King’s House | Bangalore, India | The Purple Ink Studio


Occupying a strategic position in the heart of Bangalore, the clients brief saw a potential for limited ‘Sky Villas’ where the architecture would re-interpret new levels of luxury in living. The built form and landscape is worked out to capture and involve the vibrant richness of the city’s flora.

The design challenge was to capitalize on the potential of the 30,000 Sqft site without compromising on the existing green cover and minimizing the ecological footprint of the structure.

The idea of going higher was restricted by the existing Byelaws which did not allow the building to go beyond 12m. The master plan had to thus examine and organize the programs of the site to address the complexities of Super luxury living within the Green Parameters embedded within the site context.

Two blocks were planned to house one apartment on each side per floor that would emerge from sunken gardens and blend into the peripheral greens amidst the site. Each block was articulated using the existing vegetation as a stencil and building was thus carved out. To compensate on the loss of lower vegetation from the site during the construction, every floor plate extends into greens and balconies generating great diversity within the site context.


The space on the ground area a series of experiences embedded with a circulation path going all around the building. The entrance has a welcoming 12m high living wall that works as a backdrop for the stone sculptures which are a part of the client’s personal collection.


Spaces and plazas
On moving inside the premise, the pathway opens up into a wide two-toned cobbled plaza in concentric patterns radiation from the central four faced Cambodian stone Buddha sculpture. That is surrounded by flowering trees that are abundantly seen in the city. The plaza also works as an entrance court of the second architectural block that is welcomed by another semi-shade living wall. On moving ahead from this plaza, the densely yet elegantly planted pathway connects to wide open lawns. These lawns serve as party areas, recreational or gathering spaces. The spaces around the lawn areas are ones which receive full sun during most part of the day and are hence treated as productive green spaces with several fruiting trees. The productive greens become a part of the congregation spaces making the owners a part of the edible gardening process.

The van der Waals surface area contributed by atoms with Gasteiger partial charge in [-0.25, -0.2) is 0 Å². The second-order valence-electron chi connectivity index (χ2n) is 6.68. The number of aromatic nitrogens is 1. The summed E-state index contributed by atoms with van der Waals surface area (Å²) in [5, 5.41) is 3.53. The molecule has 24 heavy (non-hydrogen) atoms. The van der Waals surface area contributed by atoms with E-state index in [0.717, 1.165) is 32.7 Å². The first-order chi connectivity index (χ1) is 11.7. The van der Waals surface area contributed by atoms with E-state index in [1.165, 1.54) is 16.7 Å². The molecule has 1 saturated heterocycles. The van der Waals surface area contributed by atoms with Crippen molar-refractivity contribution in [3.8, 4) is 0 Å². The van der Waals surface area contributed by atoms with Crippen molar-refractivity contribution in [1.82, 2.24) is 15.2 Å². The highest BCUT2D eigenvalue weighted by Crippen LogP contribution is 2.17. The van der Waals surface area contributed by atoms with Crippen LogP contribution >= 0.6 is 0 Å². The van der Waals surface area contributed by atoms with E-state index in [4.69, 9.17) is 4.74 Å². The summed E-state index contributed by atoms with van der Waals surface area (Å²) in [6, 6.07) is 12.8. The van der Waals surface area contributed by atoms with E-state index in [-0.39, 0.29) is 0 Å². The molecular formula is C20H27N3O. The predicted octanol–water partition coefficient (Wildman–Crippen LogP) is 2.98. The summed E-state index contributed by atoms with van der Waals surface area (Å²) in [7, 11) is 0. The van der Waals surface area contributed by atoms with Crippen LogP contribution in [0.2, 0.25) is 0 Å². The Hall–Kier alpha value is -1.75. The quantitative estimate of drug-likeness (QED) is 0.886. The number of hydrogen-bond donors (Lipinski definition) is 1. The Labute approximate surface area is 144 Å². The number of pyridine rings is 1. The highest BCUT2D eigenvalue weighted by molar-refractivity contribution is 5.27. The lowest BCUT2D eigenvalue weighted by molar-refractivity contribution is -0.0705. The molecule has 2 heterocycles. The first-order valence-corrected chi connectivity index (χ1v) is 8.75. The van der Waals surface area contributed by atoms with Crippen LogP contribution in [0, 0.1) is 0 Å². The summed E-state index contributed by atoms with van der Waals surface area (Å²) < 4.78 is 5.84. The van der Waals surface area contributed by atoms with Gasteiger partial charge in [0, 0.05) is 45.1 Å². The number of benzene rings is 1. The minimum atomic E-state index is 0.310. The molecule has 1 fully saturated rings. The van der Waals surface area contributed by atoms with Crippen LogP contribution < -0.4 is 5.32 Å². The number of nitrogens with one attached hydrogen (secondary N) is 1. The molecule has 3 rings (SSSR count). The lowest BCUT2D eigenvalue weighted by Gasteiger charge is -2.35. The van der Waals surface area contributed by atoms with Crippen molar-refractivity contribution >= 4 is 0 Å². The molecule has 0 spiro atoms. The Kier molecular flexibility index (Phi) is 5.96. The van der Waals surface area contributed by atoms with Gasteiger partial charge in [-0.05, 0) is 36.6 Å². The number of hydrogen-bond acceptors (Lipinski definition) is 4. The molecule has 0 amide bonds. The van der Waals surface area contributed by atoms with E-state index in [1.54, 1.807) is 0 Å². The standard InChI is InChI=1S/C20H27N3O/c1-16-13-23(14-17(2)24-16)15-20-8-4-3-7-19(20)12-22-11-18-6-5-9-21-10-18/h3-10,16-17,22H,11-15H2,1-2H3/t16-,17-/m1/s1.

The lawns further connect to the water body that is clad in red mosaic and includes a trees and sculptures as part of the décor. This water feature is held by sculpted earth adding dynamism to the space.

The Planting palette:
The vegetation palette of the landscape design is planned to cover the entire site beyond the building outline and also grows over the structure to soften the overall built form. The planting is structured as a 3 layered system with ground covers, shrubs and trees which helps in maintaining the biodiversity of the entire site. The planting palette concentrates on productive greens making the entire landscape experience interactive with the user all year round.




The overall planting palate is planned to feel completely tropical hence maintaining a lush environment through the year with splashes of colour with flowering trees and shrubs occurring seasonally. The design has tall and ever-green buffer planting in areas outside the private spaces of the apartment while the spaces outside the living areas that work as plazas on the ground are covered with flowering trees that shed leaves during the flowering season to only add colour to the space.



King’s House
Location | BANGALORE, India
Design firm | The Purple Ink Studio, Bangalore
Site area | 30,000 sqft
Photograph credits | Shamanth Patil
Text | The Purple Ink Studio, Bangalore


About Damian Holmes 3229 Articles
Damian Holmes is the Founder and Editor of World Landscape Architecture (WLA). He is a registered landscape architect (AILA) working in international design practice in Australia. Damian founded WLA in 2007 to provide a website for landscape architects written by landscape architects. Connect on Linkedin at